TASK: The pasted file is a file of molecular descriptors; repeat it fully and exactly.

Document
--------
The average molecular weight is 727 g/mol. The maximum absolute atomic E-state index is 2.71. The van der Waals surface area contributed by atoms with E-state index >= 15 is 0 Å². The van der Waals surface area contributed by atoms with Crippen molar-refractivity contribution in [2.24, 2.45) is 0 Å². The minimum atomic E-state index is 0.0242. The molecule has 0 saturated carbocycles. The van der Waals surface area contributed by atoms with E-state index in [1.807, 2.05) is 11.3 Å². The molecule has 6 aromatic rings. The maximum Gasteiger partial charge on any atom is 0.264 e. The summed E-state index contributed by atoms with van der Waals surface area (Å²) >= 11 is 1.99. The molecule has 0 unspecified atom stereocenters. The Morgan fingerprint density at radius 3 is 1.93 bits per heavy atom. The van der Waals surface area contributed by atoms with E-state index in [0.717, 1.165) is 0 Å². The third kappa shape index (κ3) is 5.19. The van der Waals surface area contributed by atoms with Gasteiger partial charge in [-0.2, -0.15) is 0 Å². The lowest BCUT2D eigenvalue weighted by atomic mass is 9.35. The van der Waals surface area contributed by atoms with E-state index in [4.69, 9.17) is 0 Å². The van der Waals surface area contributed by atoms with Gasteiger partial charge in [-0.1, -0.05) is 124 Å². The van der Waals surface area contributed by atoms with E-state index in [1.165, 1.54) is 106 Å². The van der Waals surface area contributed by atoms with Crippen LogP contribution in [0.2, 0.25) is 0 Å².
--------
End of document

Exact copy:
The average molecular weight is 727 g/mol. The maximum absolute atomic E-state index is 2.71. The van der Waals surface area contributed by atoms with E-state index >= 15 is 0 Å². The van der Waals surface area contributed by atoms with Crippen molar-refractivity contribution in [2.24, 2.45) is 0 Å². The minimum atomic E-state index is 0.0242. The molecule has 0 saturated carbocycles. The van der Waals surface area contributed by atoms with E-state index in [1.807, 2.05) is 11.3 Å². The molecule has 6 aromatic rings. The maximum Gasteiger partial charge on any atom is 0.264 e. The summed E-state index contributed by atoms with van der Waals surface area (Å²) >= 11 is 1.99. The molecule has 0 unspecified atom stereocenters. The Morgan fingerprint density at radius 3 is 1.93 bits per heavy atom. The van der Waals surface area contributed by atoms with E-state index in [0.717, 1.165) is 0 Å². The third kappa shape index (κ3) is 5.19. The van der Waals surface area contributed by atoms with Gasteiger partial charge in [-0.2, -0.15) is 0 Å². The lowest BCUT2D eigenvalue weighted by atomic mass is 9.35. The van der Waals surface area contributed by atoms with E-state index in [4.69, 9.17) is 0 Å². The van der Waals surface area contributed by atoms with Gasteiger partial charge in [-0.1, -0.05) is 124 Å². The van der Waals surface area contributed by atoms with E-state index in [1.165, 1.54) is 106 Å². The van der Waals surface area contributed by atoms with Crippen LogP contribution in [0.2, 0.25) is 0 Å².